September 14, 2009
Today is the first day to head out into the Gulf of Alaska. The R/V Tiglax crew was so helpful and the scientists were lots of fun and considerate. I really appreciate them accepting a newcomer onboard. Our first station was the Gulf of Alaska, GAK 13, about 130 miles offshore. This was one of the deepest stations, over 1800 meters (5,800 feet). After dressing into our proper deck gear, we began lowering the CTD. This took some time considering how deep it needed to go. When it was brought onboard Katherine showed me how to collect the water samples.
Katherine Trahanovsky is a Ph.D. Oceanography student, at University of Alaska at Fairbanks, (UAF). She already has a degree in Chemical Engineering, worked as an environmental engineer, and then as a software engineer, however she has always wanted to study the ocean. She is focusing on nutrients and primary productivity of the Seward Line on this trip.
She uses small bottles to collect water for nutrient analysis such as nitrogen and phosphorous. These are very important to phytoplankton and biological productivity. These bottles were placed in the freezer until she returns to the lab for further evaluation. The large bottles are used to study the amount of chlorophyll at each station. This gives a good indication as to the productivity of the phytoplankton.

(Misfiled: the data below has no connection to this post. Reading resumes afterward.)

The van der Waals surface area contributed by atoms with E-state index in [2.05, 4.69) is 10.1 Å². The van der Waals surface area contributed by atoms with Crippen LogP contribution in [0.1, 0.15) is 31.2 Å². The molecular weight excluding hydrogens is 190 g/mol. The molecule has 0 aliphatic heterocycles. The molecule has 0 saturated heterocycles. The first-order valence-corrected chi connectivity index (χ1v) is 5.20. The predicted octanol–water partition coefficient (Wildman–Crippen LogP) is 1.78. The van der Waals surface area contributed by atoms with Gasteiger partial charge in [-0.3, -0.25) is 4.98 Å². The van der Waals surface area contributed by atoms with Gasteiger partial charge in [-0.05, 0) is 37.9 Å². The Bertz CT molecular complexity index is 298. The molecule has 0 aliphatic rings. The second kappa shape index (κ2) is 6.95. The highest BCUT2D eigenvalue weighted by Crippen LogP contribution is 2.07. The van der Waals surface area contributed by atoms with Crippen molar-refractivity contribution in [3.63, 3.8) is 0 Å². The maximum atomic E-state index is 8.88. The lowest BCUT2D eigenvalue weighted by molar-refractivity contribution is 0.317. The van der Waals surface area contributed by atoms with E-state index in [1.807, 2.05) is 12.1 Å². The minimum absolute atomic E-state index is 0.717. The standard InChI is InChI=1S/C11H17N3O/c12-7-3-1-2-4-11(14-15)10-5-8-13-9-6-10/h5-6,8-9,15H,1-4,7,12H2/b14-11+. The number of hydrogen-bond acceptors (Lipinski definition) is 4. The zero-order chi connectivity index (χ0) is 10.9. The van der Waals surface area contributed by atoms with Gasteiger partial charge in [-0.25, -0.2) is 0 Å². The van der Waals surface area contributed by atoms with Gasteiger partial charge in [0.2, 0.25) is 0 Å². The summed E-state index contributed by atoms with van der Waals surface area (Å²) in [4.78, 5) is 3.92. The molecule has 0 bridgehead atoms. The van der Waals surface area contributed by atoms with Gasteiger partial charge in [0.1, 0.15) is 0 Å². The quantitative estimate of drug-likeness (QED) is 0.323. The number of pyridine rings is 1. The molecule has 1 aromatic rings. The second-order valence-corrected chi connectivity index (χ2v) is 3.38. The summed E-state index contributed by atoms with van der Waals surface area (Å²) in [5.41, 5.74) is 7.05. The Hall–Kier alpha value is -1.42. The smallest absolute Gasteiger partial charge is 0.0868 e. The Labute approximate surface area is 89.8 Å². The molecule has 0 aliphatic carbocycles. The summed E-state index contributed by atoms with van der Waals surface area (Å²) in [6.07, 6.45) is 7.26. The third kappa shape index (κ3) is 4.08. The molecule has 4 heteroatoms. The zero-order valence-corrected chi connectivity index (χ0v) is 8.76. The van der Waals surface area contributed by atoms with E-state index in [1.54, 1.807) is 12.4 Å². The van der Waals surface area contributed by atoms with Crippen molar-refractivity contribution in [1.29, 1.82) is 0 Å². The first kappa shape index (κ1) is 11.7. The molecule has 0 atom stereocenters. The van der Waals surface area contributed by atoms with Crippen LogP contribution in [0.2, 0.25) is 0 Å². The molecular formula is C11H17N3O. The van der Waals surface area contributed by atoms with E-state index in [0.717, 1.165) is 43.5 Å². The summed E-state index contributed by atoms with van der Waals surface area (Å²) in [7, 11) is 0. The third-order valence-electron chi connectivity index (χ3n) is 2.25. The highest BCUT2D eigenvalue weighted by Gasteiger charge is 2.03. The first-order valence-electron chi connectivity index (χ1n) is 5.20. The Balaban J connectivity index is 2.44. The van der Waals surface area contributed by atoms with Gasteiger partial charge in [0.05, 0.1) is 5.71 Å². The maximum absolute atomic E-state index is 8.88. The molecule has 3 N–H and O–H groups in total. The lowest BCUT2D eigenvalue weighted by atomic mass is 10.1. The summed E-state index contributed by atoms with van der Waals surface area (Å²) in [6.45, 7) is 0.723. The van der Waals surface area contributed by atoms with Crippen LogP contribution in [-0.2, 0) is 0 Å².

We first filtered 500 mL of the large water bottles from each depth through a fine (Whatmann) paper filter to obtain an estimate of the total amount of chlorophyll in the sample. She will complete this process back in her lab when she can process these samples through a fluorometer. This will give a rough estimate as to where the most abundant phytoplankton are located. The fractionated (20 micron, 5 micron) filter will give a rough estimate as to the size of the most abundant phytoplankton at the station. Both these processes are time consuming. I helped Katherine as much as I could and she was still working until late in the night time. We had a little ongoing joke, she kept saying "There is only one more to do today." The next day she would say, "only one more." And so on. Luckily, she finished today's samples before the storm reached us.